There are a number of professional organizations available offline to help you meet new associates, new suppliers, and ideally, new customers. From formal and well established associations like the Chamber of Commerce, to newer social media and offline networking Tweetups.
Some freelancers are more comfortable with the anonymity that cold calling and cold emailing provides, while others find that they are more successful in acquiring new business in face to face situations. Continue Reading
Another great thing about being a freelancer is the number and diversity of clients you can have. By introducing them to each other, you are creating valuable connections that will likely result in more work for you. If you can help your clients be successful, it’s almost a sure bet that you will benefit, too.
Here are 5 ways to introduce clients to each other:
Drink More – Ok, maybe not alcohol, but schedule a coffee meeting between two or three clients that share a similar industry (but not direct competitors). Introduce them to each other, and see how the conversation goes.
Eat More – Host a BBQ and invite a few of the clients that you enjoy working with. Don’t have a place to have a BBQ? Plan a picnic in a local park or at the beach. It doesn’t have to be a large expense, just tell them that you’ve reserved a spot, and they are welcome to bring their own picnic lunch and have a relaxing day.
Play More – If you share an interest in sports, invite your clients to a game. If you’re like me and don’t have the sports gene, host a LAN party or xbox tournament.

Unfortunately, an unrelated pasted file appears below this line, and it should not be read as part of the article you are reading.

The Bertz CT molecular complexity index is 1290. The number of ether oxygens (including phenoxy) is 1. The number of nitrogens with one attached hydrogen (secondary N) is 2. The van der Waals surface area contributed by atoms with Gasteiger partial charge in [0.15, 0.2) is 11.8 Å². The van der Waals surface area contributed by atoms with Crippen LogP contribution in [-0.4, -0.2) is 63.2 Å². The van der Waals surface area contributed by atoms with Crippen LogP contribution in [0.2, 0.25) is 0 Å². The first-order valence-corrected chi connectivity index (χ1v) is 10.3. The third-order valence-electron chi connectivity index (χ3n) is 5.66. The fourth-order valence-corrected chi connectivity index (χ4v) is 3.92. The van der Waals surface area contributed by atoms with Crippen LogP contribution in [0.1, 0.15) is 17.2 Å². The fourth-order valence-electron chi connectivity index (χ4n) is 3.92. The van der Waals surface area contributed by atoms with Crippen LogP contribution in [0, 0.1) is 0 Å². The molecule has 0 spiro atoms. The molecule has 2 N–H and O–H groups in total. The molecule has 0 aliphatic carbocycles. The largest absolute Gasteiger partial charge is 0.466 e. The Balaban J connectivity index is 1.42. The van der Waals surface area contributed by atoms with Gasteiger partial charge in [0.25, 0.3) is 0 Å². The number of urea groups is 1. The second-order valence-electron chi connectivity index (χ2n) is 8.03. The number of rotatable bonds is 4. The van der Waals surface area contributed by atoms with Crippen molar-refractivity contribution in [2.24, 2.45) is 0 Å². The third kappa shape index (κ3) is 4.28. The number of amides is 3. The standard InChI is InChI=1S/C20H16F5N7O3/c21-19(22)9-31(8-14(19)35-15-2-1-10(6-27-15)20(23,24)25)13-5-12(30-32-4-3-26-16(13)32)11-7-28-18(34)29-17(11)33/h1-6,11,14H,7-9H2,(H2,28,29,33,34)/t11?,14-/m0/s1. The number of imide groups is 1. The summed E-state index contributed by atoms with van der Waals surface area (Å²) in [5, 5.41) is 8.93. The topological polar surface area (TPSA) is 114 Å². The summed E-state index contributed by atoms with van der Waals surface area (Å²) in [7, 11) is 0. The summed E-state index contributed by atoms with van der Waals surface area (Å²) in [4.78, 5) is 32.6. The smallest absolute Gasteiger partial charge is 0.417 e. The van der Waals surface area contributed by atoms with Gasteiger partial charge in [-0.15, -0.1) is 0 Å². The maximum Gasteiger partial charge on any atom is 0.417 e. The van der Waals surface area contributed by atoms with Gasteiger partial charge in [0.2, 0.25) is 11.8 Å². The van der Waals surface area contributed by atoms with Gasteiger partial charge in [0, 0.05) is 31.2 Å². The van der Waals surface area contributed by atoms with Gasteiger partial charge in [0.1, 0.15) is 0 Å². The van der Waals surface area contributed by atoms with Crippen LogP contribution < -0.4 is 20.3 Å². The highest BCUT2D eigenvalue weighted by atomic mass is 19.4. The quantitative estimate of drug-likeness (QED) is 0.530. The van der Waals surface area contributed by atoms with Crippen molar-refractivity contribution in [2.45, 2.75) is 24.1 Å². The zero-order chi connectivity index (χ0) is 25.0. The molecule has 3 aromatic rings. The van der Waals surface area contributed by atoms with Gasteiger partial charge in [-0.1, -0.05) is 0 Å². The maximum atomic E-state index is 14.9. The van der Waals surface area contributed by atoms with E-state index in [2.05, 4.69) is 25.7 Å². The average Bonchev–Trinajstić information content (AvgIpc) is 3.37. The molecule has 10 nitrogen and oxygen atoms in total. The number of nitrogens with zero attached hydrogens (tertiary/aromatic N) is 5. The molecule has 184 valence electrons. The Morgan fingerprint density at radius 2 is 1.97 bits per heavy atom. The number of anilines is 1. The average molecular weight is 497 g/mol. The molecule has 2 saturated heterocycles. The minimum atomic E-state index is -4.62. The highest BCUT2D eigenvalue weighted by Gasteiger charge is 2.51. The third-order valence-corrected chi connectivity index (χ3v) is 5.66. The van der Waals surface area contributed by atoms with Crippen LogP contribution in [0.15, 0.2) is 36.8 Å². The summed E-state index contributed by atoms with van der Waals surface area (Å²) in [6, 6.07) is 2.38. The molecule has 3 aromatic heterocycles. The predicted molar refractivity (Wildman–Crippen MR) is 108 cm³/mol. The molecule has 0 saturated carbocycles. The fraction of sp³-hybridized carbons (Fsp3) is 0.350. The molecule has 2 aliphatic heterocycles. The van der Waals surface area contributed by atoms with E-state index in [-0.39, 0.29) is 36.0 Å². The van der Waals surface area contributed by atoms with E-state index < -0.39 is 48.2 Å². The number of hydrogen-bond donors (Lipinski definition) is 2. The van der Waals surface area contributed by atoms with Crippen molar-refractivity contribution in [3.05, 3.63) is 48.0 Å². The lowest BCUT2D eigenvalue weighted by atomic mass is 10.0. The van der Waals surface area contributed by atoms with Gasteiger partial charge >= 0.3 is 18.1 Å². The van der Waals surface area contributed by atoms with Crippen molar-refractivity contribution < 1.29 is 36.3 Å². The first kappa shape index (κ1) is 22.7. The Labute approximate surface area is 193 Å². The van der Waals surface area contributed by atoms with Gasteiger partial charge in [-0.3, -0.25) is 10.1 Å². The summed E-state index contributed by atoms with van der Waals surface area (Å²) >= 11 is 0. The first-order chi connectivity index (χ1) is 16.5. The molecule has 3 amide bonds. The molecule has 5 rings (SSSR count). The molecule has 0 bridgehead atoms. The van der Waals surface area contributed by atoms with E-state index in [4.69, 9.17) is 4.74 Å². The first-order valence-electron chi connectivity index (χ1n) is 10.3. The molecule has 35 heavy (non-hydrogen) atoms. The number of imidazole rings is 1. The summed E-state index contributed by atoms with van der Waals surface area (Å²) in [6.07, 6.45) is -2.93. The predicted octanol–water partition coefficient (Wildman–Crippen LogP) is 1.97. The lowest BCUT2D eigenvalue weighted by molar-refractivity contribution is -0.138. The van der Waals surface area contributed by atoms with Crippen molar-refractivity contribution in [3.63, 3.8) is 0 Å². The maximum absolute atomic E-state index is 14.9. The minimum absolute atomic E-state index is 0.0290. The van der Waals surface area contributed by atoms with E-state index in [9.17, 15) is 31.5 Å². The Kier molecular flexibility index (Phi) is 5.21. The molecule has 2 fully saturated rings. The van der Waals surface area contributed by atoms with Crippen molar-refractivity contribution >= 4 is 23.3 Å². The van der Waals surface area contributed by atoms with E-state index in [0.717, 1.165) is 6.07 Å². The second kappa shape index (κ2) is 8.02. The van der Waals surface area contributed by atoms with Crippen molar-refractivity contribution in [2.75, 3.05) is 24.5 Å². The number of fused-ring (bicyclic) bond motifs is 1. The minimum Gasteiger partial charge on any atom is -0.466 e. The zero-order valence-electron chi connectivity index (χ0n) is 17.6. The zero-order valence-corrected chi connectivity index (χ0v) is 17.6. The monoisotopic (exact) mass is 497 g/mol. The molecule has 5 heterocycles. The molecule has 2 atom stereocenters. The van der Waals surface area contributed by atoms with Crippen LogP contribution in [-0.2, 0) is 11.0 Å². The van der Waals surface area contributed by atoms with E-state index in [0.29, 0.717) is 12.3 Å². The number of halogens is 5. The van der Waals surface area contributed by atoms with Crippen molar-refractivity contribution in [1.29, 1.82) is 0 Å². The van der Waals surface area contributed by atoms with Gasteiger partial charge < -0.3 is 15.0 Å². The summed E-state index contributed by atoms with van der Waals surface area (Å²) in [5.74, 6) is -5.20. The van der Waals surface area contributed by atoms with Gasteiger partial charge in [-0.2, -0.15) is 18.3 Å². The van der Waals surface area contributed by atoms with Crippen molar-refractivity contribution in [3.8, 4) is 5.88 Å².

Write More – Create a newsletter or email to share amongst your clients. If you have a regular newsletter, create a “featured client” section. Send regular updates when new clients sign up. If your clients think you’re busy and successful, they’re more inclined to recommend you to others and keep work coming your way.
Give More – If you like to volunteer, invite your clients to join you. Community gardens, local shelters, and local or national associations can use an extra set of hands, even if it’s just one day at a time.
As the host, it’s your responsibility to set the tone for these meetings. Find the balance of professional and casual that works for you, and then take steps to find the people that share your values.
Good luck, and have fun! Continue Reading
There’s a very exciting online event happening in a few weeks. It’s the first-ever International Freelancers Day, to be held on September 24 and 25.
This two-day virtual event is the biggest-ever FREE online-video conference exclusively for solo professionals. It’s part of a global initiative to celebrate independent workers everywhere and the tremendous impact they have on the economy.
The conference will feature an all-star cast of 25 high-profile speakers, including bestselling authors and industry thought leaders such as David Meerman Scott, Brian Clark, Anne Handley, Mari Smith, Liz Strauss, Scott Stratten, Jonathan Fields, Dan Schawbel and many others! Continue Reading
During our recent review of The Money Book, we asked for your very best money-saving tips. The huge number of comments and savvy advice we received shows that our readership definitely knows a thing or two about saving pennies!
After careful consideration, Joseph and Denise, the authors of The Money Book, helped us pick the top money-saving tips from our readers. Each winner will receive a copy of The Money Book, directly from the authors.
Check out the winning money tips after the jump! Continue Reading
Over the weekend I was taking a quick look at my expenses. Being a freelancer has made me hyperaware of where money is coming in, and where it’s going out.
On my Mastercard statement, I found that I am paying for two different hosting plans, for two different websites. Since I don’t own the domain to one of them anymore, it was an unnecessary expense. Sure, it was only $5 per month, but that’s $60 a year that could go towards my most important expense–me! Continue Reading